My answer to these advancements was aggressive, as my initial attempts to restore with direct resin were complete failures. I decided on the spot to either utilize something different or restore posterior Class IIs with amalgam only. Since that time, any restoration larger than that 25% measurement, in my hands, was completed indirectly. I have not looked back. I currently perform nearly all of my fixed restorative cases (including bridgework and implant restorations) in-office, in one visit, by my hand, in approximately 2.5 hours. I inform my patients that I expect approximately 10 years of useful life from these restorations. This is very similar to the guarantee given by 3M, the maker of Lava Ultimate, which is essentially similar to the same product that I produce. I have found that as a result of some preparation modifications shown in this article, I have been able to create full crowns with my material. Interestingly, there has been a push toward the use of indirect composite restorations manufactured digitally for implant applications due to the stress-dissipation properties of the material and because resin is more gentle to the cutting instruments utilized in the milling machine. I will outline the specifics of the technique I currently employ in the following example.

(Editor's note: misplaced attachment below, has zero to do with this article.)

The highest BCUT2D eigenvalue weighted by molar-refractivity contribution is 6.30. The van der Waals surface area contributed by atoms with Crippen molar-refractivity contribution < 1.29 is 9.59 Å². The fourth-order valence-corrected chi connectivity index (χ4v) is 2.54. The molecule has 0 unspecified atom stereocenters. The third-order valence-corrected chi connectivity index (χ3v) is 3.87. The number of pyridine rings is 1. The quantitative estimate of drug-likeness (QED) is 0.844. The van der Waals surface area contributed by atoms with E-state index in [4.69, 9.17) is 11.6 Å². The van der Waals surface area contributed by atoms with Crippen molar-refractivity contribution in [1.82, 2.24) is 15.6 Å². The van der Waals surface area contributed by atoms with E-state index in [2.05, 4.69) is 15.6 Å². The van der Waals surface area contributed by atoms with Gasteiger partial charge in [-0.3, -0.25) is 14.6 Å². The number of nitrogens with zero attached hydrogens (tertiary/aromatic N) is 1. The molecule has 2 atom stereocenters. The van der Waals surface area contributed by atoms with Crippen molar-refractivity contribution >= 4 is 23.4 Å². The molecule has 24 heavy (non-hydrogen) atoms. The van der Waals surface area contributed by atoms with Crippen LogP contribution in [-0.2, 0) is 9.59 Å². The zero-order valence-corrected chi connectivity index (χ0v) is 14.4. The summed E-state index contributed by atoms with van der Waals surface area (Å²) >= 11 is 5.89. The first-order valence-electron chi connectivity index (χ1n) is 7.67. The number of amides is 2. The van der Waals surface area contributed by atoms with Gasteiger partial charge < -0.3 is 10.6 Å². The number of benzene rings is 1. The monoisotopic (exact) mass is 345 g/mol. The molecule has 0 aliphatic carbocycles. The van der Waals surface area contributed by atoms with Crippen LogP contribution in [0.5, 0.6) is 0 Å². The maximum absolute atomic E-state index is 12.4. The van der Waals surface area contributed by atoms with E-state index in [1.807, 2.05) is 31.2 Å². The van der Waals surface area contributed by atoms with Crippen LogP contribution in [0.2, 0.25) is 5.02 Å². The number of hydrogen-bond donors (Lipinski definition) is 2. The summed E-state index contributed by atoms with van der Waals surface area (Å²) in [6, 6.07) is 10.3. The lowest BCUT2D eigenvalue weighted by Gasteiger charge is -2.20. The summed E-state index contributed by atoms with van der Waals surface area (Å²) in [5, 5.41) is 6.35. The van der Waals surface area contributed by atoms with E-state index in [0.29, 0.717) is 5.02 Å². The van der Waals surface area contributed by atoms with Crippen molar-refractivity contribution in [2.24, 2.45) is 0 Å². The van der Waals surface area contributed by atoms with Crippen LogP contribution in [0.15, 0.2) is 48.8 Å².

The patient presented with a failing composite restoration involving tooth No. 19 (Figure 3). The preparation was basically an onlay with the preservation of as much circumferential enamel as possible. Occlusal reduction is often limited to the middle third or less, attempting to keep the final margin supragingival (Figure 4). Full-crown restorations are possible but performed only if I have no choice. Single-unit impressions are taken with a small, metal, perforated quad tray utilizing both irreversible and reversible hydrocolloid material (Figure 5). The working model was made from a combination of Mach-2 Die Silicone (Parkell) and Blu-Mousse (Parkell) for the base. The model was ready for use in approximately 5 minutes (Figure 6). A rubber die spacer (TAUB Products) was placed prior to restoration construction.  

Figure 5 Single-unit final impression. A reversible hydrocolloid (Cohere [Gingi Pak]) was syringed around the preparation with alginate supplying the base. Figure 6 Completed die for a single-unit restoration.
Figure 7 Sculpture FibreKor Curing unit (Jeneric/Pentron). Figure 8a A contour restoration as one would do for an ordinary temporary.